| International Studies Graduate Joins Peace Corps in Ghana, Africa |
Suzanne Pasztor, a 2006 International Studies graduate of the University of St. Thomas, is embarking on an adventure with the Peace Corps where she will work to reduce widespread poverty in Ghana, Africa by helping local entrepreneurs improve their business practices.
Pasztor, 62, has been assigned as a small enterprise development business advisor. She said she enjoyed being a nontraditional student at UST and her degree has and will continue to assist her in this endeavor.
“I loved every minute I spent at St. Thomas,” Pasztor said. “The International Studies degree and the cultural training I received will enhance my work with the Peace Corps. I had the best time of my life here; everyone accepted me and it was wonderful.”
Dr. Hans Stockton, director for the Center for International Studies, taught Suzanne in several courses.
“Suzanne already had a great deal of experience, keen intellect, and powers of observation by the time she came to UST,” Stockton said. “This made her a real joy to have in the classroom and as part of the CIS family.”
Joining the Peace Corps is not the first adventure Pasztor has undertaken in her life. She lived in Europe for several years, moved with her husband to Mexico and Venezuela to study Spanish, worked at Yellowstone National Park for a season and lived and worked for a while in Alaska.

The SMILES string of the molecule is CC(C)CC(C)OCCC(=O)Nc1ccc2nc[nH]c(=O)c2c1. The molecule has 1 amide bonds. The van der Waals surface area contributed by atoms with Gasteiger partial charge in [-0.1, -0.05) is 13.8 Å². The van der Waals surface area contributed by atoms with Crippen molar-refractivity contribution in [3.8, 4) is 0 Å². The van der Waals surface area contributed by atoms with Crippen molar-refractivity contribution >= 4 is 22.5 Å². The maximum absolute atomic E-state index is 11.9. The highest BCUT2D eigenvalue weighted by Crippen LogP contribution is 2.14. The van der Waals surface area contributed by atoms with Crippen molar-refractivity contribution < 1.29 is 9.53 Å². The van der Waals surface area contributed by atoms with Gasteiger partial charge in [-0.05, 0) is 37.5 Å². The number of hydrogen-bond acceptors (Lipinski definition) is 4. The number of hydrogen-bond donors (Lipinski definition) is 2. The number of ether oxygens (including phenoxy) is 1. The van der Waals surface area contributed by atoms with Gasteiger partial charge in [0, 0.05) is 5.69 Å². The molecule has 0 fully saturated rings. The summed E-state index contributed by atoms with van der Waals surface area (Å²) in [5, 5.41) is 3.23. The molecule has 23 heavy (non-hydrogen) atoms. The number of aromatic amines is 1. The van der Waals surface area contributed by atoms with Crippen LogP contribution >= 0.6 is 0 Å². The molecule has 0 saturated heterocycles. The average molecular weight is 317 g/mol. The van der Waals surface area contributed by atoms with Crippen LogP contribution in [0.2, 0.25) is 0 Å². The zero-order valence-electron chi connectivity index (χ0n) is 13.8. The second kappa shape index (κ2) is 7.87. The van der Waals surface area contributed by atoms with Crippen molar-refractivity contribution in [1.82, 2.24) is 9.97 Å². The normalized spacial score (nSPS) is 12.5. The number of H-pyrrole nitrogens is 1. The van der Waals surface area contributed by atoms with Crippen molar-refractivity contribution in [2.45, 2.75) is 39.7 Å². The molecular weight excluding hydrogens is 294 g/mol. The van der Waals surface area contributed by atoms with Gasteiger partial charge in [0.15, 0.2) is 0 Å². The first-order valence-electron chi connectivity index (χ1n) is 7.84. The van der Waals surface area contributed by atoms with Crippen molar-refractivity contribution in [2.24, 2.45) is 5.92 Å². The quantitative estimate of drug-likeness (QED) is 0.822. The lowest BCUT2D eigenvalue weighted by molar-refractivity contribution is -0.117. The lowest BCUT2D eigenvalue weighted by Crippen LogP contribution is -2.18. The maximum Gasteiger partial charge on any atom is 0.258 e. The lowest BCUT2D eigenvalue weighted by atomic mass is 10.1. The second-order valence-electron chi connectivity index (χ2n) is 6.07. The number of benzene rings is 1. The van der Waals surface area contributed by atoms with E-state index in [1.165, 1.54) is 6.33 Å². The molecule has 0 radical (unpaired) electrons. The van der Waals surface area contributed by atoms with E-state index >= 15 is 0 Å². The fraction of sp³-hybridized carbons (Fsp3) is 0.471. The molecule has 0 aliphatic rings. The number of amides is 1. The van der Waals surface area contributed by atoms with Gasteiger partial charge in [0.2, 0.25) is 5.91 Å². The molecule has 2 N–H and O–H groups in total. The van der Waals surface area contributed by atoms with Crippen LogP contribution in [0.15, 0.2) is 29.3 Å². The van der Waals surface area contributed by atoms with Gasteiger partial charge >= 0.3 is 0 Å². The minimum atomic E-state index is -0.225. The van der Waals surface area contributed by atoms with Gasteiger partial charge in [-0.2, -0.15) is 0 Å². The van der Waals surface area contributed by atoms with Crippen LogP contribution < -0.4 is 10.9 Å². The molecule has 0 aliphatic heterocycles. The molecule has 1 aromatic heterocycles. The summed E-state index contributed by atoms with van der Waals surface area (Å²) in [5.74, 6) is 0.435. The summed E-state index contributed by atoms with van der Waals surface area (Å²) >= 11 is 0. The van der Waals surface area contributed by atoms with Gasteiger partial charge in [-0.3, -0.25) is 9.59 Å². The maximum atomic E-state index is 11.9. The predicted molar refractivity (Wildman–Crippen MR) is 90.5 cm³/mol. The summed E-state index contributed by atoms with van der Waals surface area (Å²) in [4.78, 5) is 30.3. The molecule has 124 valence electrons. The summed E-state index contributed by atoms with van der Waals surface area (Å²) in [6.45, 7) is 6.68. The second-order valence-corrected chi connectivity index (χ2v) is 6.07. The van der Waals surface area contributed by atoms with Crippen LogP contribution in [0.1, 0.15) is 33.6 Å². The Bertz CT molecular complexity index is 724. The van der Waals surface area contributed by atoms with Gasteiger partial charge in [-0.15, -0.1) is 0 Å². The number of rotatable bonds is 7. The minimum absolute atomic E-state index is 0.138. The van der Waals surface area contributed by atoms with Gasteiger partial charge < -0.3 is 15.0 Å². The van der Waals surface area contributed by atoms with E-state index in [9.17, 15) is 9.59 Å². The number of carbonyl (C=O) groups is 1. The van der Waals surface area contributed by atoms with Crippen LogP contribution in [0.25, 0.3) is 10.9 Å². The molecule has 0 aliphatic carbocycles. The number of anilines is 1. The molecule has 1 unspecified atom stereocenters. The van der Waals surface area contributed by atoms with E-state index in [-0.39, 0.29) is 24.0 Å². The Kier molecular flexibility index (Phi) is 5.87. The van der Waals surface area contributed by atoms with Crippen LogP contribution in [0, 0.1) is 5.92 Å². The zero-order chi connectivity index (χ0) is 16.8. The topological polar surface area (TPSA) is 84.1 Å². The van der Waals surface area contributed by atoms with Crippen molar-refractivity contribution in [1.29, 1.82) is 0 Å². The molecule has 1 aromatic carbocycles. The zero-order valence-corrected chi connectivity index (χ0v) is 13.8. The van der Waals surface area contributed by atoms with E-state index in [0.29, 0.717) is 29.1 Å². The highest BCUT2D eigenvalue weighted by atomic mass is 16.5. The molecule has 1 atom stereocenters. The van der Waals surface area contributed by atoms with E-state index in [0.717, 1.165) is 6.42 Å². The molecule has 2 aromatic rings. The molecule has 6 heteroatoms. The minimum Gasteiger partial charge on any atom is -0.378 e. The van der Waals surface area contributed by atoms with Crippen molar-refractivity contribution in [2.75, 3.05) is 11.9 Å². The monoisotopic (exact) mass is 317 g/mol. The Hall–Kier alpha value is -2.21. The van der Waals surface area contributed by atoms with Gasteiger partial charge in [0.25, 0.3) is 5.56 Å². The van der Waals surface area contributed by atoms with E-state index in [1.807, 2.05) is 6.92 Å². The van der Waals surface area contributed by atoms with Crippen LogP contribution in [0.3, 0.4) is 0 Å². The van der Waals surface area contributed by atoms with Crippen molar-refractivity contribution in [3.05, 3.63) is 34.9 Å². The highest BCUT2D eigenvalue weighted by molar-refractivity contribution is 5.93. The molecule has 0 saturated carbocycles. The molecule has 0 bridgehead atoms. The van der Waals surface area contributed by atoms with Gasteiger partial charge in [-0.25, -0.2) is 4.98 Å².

“I’ve known about the Peace Corps since it was created in 1961, but I first wanted to join after meeting a recruiter at a job fair in 2006,” said Pasztor. “I went home and told my husband, ‘Let’s join the Peace Corps!’ but he said, ‘No way, we’re not going to do that.’”
After the unexpected death of her husband in 2008, Pasztor met another recruiter and decided to apply. After two years of an intense application process, medical screenings and the loss of her initial nomination, Pasztor received the assignment to go to Ghana.
Pasztor reports on Oct. 4 to meet her team and leaves for Kukurantumi, Ghana on Oct. 6 where she will have 10 weeks of pre-service training. She won’t know her exact location or assignment until she arrives for training. During her 10 weeks of training, Pasztor will live with a Ghanaian host family and is required to learn Twi, the most widely spoken of the 40 languages native to Ghana.
“Twi is nothing like any of the Romance languages I’ve studied before,” Pasztor said. “It’s a tonal language – the tone can change the meaning of a word. Ghana is a former British colony so the language of government and commerce is English, but we are expected to learn the language of our location and I’ll have to pass a language skills test after training.”
Pasztor said she will miss her two children and two grandchildren, but she plans to make a home visit after nine months in Ghana.
For more information about International Studies at UST, contact the department chair, Dr. Hans Stockton, at email@example.com.